Diabetic retinopathyDiabetic retinopathy is a medical condition in which damage occurs to the retina due to diabetes mellitus, and it is one of the most common causes of blindness in developed countries. In 2000, the number of people suffering from diabetes was 171 million. It is estimated that by 2030 this number will increase to 366 million, of which 191 million will be affected by diabetic retinopathy.
With diabetic retinopathy (DR), fluctuations in glucose levels result in a number of biochemical and physiological changes leading to the impairment of blood vessels and capillaries that provide nutrients to the retina. As a result of insufficient blood circulation, the retina loses function, and damage occurs (retinopathy).
Signs and symptoms
Diabetic retinopathy ranks among the most common complications in patients with diabetes mellitus.
According to the clinical stages and progression, it is divided into several forms:
- Non-proliferative DR (NPDR) - First stage of diabetic retinopathy usually has no symptoms and the only way to detect NPDR is by fundus photography. There can be seen a microaneurysm and a hemorrhage (bleeding) incidence, with a cotton wool-like focus and hard exudate (protein and lipid deposits in the retina) formation.
- Proliferative (PDR) - This form is typical of neovascularization, i.e. the presence of newly formed blood vessels on the retina, the optic nerve or the iris. Because these new blood vessels are fragile, incidences of bleeding can occur, which blurs the vision.
- Diabetic maculopathy (DM) - This is caused by the collapse of the hematocular barrier (it controls the passage of certain substances from the blood into the eye), accumulation of intraocular fluid, and hard exudate formation. Its symptoms are blurred vision and darkened or distorted images that are not the same in both eyes.
The risk of DR development can be significantly reduced through early diagnosis, strict blood glucose level control, and regular blood pressure measurements.
If diabetic retinopathy is not treated early, irreversible loss of sight occurs in most cases. The treatment options for diabetic retinopathy include retinal laser treatment, injection of medicines into the eye, and retinal surgery (vitrectomy).
Several different pathological mechanisms leading to the development of the disease have been described, such as the accumulation of sorbitol and advanced glycation endproducts (AGEs) in the eye tissues, oxidative stress, increased activity of the endothelial growth factor (VEGF), and further mechanisms.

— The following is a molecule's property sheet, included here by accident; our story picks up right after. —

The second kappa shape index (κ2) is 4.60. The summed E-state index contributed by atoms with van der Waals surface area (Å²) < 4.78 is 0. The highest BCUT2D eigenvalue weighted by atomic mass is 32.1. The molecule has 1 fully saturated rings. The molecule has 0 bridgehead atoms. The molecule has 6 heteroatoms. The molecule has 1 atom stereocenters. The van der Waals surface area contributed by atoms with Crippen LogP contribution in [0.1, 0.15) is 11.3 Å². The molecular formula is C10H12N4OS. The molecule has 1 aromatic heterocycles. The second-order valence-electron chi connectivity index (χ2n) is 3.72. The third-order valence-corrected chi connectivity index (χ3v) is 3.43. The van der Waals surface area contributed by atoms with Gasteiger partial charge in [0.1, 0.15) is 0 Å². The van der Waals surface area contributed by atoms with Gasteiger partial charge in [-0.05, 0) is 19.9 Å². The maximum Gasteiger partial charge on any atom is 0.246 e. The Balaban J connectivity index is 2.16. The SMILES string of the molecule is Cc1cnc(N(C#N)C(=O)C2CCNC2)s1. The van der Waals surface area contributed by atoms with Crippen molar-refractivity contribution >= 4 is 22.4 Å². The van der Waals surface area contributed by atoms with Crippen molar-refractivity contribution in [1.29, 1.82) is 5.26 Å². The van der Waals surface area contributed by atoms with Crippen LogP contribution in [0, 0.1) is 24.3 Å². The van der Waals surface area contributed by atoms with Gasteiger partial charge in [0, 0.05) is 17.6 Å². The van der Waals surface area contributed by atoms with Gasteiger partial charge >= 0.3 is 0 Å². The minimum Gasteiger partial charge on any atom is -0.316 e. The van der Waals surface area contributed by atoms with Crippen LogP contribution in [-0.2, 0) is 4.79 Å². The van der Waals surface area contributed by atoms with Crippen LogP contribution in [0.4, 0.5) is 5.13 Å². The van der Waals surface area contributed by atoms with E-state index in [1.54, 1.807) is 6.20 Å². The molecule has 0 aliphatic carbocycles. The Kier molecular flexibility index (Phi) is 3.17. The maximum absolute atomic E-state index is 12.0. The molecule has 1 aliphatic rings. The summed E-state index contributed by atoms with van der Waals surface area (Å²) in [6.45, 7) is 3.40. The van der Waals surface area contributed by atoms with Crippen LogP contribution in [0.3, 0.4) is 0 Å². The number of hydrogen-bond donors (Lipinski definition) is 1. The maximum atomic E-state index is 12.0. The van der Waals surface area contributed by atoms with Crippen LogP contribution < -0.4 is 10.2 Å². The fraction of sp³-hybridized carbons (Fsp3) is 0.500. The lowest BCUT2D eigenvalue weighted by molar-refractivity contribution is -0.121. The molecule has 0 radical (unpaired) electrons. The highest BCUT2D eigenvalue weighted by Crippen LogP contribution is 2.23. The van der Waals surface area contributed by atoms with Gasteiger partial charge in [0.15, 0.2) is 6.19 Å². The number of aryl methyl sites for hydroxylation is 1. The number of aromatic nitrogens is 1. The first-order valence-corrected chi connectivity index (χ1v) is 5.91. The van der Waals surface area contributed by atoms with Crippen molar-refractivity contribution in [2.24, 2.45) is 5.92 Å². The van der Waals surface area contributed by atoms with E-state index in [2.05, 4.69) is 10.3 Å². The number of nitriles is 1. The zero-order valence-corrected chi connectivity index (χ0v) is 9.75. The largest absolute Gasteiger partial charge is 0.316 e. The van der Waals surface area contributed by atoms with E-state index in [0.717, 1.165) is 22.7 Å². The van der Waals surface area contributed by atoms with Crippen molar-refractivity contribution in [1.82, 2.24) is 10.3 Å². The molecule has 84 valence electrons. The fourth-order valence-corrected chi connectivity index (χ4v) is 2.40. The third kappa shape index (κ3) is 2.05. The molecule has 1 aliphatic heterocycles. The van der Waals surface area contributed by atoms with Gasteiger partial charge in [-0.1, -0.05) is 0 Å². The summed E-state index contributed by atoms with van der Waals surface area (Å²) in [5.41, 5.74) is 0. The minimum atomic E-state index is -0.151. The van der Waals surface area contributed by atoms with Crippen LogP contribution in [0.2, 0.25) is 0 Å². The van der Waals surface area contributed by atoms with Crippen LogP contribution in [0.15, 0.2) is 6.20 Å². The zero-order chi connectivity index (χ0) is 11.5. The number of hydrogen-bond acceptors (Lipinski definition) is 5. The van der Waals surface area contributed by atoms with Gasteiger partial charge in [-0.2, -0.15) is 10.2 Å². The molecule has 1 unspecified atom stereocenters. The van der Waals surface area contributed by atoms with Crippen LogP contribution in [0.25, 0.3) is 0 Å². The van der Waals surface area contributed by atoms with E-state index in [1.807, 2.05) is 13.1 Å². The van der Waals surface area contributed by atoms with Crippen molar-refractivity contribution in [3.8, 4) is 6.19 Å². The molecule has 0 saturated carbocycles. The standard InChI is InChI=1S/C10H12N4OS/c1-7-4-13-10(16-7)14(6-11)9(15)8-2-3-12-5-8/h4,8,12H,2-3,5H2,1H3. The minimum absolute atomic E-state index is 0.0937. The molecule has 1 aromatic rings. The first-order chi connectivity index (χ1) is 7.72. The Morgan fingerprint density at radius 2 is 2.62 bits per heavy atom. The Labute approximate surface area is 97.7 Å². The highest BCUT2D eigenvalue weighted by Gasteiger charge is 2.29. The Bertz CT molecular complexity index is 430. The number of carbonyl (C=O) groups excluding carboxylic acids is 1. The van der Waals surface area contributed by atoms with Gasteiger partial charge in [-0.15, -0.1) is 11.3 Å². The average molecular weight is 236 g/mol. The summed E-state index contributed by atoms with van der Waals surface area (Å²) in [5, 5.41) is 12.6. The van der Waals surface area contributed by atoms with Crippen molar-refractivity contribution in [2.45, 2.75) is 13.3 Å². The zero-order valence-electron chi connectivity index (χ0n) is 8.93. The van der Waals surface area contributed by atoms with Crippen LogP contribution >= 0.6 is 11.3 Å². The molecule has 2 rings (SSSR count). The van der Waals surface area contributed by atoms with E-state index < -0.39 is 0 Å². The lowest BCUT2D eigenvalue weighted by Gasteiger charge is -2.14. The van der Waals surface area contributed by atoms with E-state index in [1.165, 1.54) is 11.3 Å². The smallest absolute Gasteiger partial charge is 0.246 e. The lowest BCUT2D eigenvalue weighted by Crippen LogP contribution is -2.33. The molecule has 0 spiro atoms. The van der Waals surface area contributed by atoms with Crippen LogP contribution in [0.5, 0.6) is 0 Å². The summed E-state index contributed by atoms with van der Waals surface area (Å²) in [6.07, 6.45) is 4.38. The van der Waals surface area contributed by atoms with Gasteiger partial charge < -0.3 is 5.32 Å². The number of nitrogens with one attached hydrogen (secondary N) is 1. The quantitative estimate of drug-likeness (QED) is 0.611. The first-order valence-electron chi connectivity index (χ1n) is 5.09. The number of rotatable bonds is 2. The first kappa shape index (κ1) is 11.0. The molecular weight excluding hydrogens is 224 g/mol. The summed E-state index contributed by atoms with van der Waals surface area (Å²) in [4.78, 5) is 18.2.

Effect of osmotic pressureOne of the pathological mechanisms of DR development is the accumulation of sorbitol that results from elevated blood sugar levels (under normal condition sorbitol is not present in the body; this is an emergency mechanism, when the blood sugar accumulates). Excess glucose is converted to sorbitol, which is impermeable to cell membranes. Metabolic conversion of sorbitol to fructose is slowed and sorbitol production increases. This accumulates in the tissues and causes an increase in the osmotic pressure that acts negatively on the retinal cells.
Another pathological mechanism is the accumulation of advanced glycation endproducts (AGEs) , which cause a number of pathological changes leading to the impairment of the blood vessels of the retina. A number of studies have also described the involvement of oxidative stress in DR development. It induces an imbalance between free radicals and the cellular antioxidant defense mechanism. Thus, the damage to biological structures (DNA, lipids, and proteins) and the disruption of cell homeostasis occur. Increased oxidative stress arises due to increased blood glucose concentration by its autooxidation (leading to free radical formation), and it plays an important role in the development of retinopathy. As a result of the impairment of the retinal blood vessels, there is a deficient supply of nutrients and oxygen and an increased endothelial growth factor (VEGF) activation leading to neovascularization.